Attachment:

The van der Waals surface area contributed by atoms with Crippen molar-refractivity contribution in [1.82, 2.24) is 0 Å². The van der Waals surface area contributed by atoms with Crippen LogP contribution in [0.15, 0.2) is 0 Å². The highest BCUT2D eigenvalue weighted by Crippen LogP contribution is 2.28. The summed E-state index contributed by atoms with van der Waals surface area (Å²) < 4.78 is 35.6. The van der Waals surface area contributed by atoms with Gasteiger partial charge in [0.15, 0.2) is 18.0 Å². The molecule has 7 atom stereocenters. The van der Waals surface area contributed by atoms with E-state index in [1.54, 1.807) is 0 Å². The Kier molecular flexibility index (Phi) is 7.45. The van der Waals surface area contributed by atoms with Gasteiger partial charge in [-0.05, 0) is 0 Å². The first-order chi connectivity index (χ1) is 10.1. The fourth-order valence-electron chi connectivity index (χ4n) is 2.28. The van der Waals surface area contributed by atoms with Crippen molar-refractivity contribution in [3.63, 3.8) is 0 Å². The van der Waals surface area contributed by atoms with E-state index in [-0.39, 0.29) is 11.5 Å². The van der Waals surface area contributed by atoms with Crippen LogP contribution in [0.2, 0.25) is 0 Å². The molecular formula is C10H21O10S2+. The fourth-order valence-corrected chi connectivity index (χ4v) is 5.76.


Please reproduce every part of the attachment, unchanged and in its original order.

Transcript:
The van der Waals surface area contributed by atoms with Crippen molar-refractivity contribution in [1.82, 2.24) is 0 Å². The van der Waals surface area contributed by atoms with Crippen LogP contribution in [0.15, 0.2) is 0 Å². The highest BCUT2D eigenvalue weighted by Crippen LogP contribution is 2.28. The summed E-state index contributed by atoms with van der Waals surface area (Å²) < 4.78 is 35.6. The van der Waals surface area contributed by atoms with Gasteiger partial charge in [0.15, 0.2) is 18.0 Å². The molecule has 7 atom stereocenters. The van der Waals surface area contributed by atoms with E-state index in [1.54, 1.807) is 0 Å². The Kier molecular flexibility index (Phi) is 7.45. The van der Waals surface area contributed by atoms with Gasteiger partial charge in [-0.05, 0) is 0 Å². The first-order chi connectivity index (χ1) is 10.1. The fourth-order valence-electron chi connectivity index (χ4n) is 2.28. The van der Waals surface area contributed by atoms with Crippen molar-refractivity contribution in [3.63, 3.8) is 0 Å². The van der Waals surface area contributed by atoms with E-state index in [-0.39, 0.29) is 11.5 Å². The van der Waals surface area contributed by atoms with Crippen LogP contribution in [0.2, 0.25) is 0 Å². The molecular formula is C10H21O10S2+. The fourth-order valence-corrected chi connectivity index (χ4v) is 5.76.